In this blog post we're heading back to Assembly coffee roasters located in Brixton, London. For my money Assembly are consistently one of the best roasters in the country and one of my favourites since they seem to share very similar taste preferences to me - no matter what I buy from them I'm always left impressed.

The coffee this week is called Raimutin, it is naturally processed and is made up of a lend of Timor, moka and typica varietals. In a previous blog post we learned that "most coffee varietals can trace their lineage back to either typica or bourbon" - in this case that is not true. To understand the Timor varietal we need to take a step further back in coffees history. Coffee plants can be split into two broad camps: Arabica and Robusta (there are a few others but they're rare and for arguments sake this is a good description). The "typica-bourbon" lineage exists in the arabica side. Arabica is typically favoured for higher cup quality and depth of flavour - specialty coffee is almost entirely dominated by Arabica. The "downsides" of arabica are lower yields and lower caffeine content. The Timor varietal is essentially a hybrid between arabica and robusta. It retains a lot of the robusta hardiness and is more resistant to leaf-rust, pests, etc. while retaining some of the arabica cup quality.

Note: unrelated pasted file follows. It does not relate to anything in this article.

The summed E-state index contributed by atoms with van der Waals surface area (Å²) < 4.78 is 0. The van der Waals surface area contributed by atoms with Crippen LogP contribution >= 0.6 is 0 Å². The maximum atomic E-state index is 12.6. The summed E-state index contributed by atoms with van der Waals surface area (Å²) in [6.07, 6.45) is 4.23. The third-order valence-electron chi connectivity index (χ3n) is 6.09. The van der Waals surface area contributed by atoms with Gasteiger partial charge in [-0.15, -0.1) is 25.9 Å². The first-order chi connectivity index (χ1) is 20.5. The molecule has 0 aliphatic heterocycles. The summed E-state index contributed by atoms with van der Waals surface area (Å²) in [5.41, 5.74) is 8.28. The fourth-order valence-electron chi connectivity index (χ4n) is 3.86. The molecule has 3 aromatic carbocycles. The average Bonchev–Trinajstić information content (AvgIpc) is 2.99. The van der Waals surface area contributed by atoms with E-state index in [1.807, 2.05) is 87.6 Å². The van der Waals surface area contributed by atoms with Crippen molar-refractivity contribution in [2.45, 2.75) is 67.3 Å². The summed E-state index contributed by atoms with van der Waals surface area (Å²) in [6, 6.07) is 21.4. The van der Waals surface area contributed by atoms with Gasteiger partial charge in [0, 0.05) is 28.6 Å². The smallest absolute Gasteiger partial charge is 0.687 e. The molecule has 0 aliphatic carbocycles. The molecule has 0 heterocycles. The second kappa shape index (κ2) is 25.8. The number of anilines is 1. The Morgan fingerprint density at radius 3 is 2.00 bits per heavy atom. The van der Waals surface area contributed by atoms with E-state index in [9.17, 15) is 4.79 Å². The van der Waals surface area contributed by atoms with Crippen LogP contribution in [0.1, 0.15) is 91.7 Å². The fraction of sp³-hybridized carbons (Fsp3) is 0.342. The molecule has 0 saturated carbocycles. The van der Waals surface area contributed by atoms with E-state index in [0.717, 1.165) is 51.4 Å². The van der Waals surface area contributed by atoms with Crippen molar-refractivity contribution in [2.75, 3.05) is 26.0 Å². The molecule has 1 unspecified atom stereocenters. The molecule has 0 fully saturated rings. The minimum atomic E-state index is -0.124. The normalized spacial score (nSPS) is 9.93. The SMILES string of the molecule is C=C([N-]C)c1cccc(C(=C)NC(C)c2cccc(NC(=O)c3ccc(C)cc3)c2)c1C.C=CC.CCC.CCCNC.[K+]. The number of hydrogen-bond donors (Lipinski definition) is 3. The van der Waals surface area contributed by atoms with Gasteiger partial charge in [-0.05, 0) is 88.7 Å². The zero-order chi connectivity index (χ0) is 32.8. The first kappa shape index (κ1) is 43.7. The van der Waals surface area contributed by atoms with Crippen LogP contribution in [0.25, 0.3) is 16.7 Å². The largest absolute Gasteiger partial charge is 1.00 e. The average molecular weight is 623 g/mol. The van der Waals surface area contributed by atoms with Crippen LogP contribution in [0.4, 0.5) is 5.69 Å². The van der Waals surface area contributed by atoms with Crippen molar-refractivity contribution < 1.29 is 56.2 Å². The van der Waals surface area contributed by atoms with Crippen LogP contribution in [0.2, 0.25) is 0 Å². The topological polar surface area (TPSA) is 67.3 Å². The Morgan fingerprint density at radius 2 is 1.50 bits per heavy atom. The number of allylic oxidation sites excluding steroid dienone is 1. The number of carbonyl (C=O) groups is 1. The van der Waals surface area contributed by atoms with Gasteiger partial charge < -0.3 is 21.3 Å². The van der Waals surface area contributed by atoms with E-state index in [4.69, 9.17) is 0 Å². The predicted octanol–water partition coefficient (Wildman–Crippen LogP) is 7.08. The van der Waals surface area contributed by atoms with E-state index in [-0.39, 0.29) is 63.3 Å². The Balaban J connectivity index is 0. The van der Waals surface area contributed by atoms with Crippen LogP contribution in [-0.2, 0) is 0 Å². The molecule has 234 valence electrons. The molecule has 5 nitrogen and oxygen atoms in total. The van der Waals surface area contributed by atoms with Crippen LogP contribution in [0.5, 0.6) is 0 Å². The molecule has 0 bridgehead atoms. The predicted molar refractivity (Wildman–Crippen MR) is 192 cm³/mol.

Raimutin is from the country of Democratic Republic of Timor-Leste. You would be forgiven for not having heard of this country before since it only found its sovereignty in 2002. It shares a small island with Indonesian-Timor to its south-west. It is located in south-east Asia - between Indonesia and Australia. For those who enjoy a pub quiz it is also the only Asian country to be entirely located in the southern hemisphere. In recent years coffee production in Timor-Leste has increased and every now and again their coffees pop up in quality roasteries.